Few tax breaks are bigger than what's available to those who have 401(k) plan accounts at work. In addition to the tax deferral that they offer, many employees get employer matches for the money they put into their 401(k) accounts. High contribution limits also let savers set aside massive amounts for future needs.
Making the most of 401(k)s is essential to cut your tax bill. Here are some of the most important things you need to know about 401(k)s and how they'll affect your taxes in 2018.
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Why 401(k)s can help you save for retirement
401(k) plans allow you to get a variety of different tax benefits. Most conventional 401(k)s let you defer tax on your contributions, effectively getting a deduction by reducing the amount of income you have to report on your tax return. Roth 401(k) accounts don't offer an upfront tax break in the form of reducing your taxable income, but they let you put after-tax money into an account that generates income that will eventually be tax-free as long as you meet the requirements for later distributions.
The contribution limits for 401(k)s are among the highest for tax-favored retirement accounts. In 2018, you can set aside up to $18,500 if you're younger than 50 years old, while those who are 50 or older get an additional $6,000 catch-up contribution, bringing the total to $24,500. In no circumstances, though, can you put more money into a 401(k) than you actually earn from the employment in question.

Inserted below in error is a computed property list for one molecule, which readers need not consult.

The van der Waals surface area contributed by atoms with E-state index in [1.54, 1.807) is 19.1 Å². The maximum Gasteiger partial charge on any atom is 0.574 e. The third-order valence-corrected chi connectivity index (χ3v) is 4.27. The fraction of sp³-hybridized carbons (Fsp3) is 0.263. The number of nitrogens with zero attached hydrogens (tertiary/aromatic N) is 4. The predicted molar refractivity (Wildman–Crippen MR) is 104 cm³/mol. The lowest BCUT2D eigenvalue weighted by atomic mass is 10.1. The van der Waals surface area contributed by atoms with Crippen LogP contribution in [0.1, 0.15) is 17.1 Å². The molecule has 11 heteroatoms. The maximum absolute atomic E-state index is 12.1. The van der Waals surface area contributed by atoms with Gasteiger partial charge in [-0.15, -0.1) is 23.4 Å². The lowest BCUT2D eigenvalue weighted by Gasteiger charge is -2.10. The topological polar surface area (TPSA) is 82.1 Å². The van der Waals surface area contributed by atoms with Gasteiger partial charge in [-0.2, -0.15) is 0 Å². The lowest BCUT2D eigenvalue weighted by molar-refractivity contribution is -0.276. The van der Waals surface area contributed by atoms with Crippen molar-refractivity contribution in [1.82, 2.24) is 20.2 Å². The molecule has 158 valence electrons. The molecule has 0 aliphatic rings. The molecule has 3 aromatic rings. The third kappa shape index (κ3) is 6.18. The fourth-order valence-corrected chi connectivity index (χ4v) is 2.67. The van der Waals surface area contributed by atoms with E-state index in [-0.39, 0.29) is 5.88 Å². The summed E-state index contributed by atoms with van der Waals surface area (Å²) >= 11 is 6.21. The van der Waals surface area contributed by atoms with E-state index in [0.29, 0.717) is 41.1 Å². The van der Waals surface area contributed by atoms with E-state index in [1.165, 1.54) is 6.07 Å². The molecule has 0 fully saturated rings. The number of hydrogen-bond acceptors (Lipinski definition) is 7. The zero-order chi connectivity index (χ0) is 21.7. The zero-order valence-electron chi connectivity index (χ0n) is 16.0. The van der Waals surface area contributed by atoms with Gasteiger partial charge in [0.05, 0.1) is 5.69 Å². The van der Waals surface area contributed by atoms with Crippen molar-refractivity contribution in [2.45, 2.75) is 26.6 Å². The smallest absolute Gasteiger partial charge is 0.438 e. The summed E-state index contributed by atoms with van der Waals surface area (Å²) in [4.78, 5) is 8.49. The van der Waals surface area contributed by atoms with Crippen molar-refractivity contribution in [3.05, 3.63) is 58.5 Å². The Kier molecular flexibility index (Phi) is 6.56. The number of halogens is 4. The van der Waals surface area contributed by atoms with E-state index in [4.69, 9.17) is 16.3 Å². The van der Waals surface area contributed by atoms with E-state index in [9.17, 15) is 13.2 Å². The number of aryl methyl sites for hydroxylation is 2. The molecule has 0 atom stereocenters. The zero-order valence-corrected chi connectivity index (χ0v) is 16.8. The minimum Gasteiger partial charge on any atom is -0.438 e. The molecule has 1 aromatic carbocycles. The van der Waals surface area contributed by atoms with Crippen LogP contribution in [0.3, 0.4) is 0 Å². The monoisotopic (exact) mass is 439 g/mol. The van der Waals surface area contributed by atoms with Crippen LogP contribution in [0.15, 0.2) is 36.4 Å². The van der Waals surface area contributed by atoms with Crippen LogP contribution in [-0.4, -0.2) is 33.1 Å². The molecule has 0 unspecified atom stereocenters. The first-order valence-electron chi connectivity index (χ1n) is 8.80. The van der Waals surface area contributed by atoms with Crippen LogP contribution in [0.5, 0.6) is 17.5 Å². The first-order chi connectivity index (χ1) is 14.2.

How 401(k)s can work alongside IRAs
Many people use IRAs as a retirement savings vehicle. If you -- or a spouse, if you're married -- are covered by a 401(k) at work, then the 401(k) can have a negative impact on your IRA deductions.
In particular, traditional IRA deductions are subject to set income limits. For those who have their own 401(k) plan accounts, here are the limits for 2018:
If you don't have a 401(k) but you're married to someone who does, then the following higher limits apply:
By contrast, you can make Roth IRA contributions regardless of whether you have a 401(k). Income limits apply to Roth contributions, but they're the same both for those who do have a retirement plan account at work and those who don't.
Tax impacts of taking 401(k) money early
In general, if you take money out of a 401(k) before you reach retirement age, then you'll not only pay taxes on the amount you withdraw but also have to add on a 10% penalty. That reflects the policy intent of having 401(k) money saved solely for retirement purposes.
Regardless of when you take withdrawals from a traditional 401(k), you'll owe tax. But you can avoid the penalty in several different situations. Although the general retirement age for penalty purposes is 59 1/2, those who leave their jobs at age 55 or later can take withdrawals immediately without penalty. The limit for public safety employees is even lower at age 50. Other situations include large amounts of medical expenses, permanent disability, or choosing to take a preplanned series of substantially equal payments between now and when you turn 59 1/2, with a minimum requirement of five years of withdrawals.
Make the right move with your 401(k)
Retirement savers can get a lot of value from their 401(k) retirement savings plan accounts. Keep the points above in mind, and they'll help you make the most of the opportunity you'll get from participating in your employer's 401(k) plan.
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